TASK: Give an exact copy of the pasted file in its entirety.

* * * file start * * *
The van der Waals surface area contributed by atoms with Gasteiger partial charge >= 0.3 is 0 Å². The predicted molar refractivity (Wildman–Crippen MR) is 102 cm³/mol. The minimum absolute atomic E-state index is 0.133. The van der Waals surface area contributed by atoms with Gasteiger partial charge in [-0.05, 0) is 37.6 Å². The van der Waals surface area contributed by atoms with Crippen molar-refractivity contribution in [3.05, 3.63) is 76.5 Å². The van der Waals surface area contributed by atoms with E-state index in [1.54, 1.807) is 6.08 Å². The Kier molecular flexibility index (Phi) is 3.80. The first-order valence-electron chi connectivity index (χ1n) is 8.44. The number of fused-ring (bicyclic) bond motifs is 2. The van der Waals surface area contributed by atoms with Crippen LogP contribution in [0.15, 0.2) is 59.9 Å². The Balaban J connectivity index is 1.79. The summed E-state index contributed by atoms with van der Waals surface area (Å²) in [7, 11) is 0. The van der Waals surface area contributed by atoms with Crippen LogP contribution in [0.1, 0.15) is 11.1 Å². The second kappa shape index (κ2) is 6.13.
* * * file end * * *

The van der Waals surface area contributed by atoms with Gasteiger partial charge >= 0.3 is 0 Å². The predicted molar refractivity (Wildman–Crippen MR) is 102 cm³/mol. The minimum absolute atomic E-state index is 0.133. The van der Waals surface area contributed by atoms with Gasteiger partial charge in [-0.05, 0) is 37.6 Å². The van der Waals surface area contributed by atoms with Crippen molar-refractivity contribution in [3.05, 3.63) is 76.5 Å². The van der Waals surface area contributed by atoms with E-state index in [1.54, 1.807) is 6.08 Å². The Kier molecular flexibility index (Phi) is 3.80. The first-order valence-electron chi connectivity index (χ1n) is 8.44. The number of fused-ring (bicyclic) bond motifs is 2. The van der Waals surface area contributed by atoms with Crippen LogP contribution in [0.15, 0.2) is 59.9 Å². The Balaban J connectivity index is 1.79. The summed E-state index contributed by atoms with van der Waals surface area (Å²) in [7, 11) is 0. The van der Waals surface area contributed by atoms with Crippen LogP contribution in [0.1, 0.15) is 11.1 Å². The second kappa shape index (κ2) is 6.13.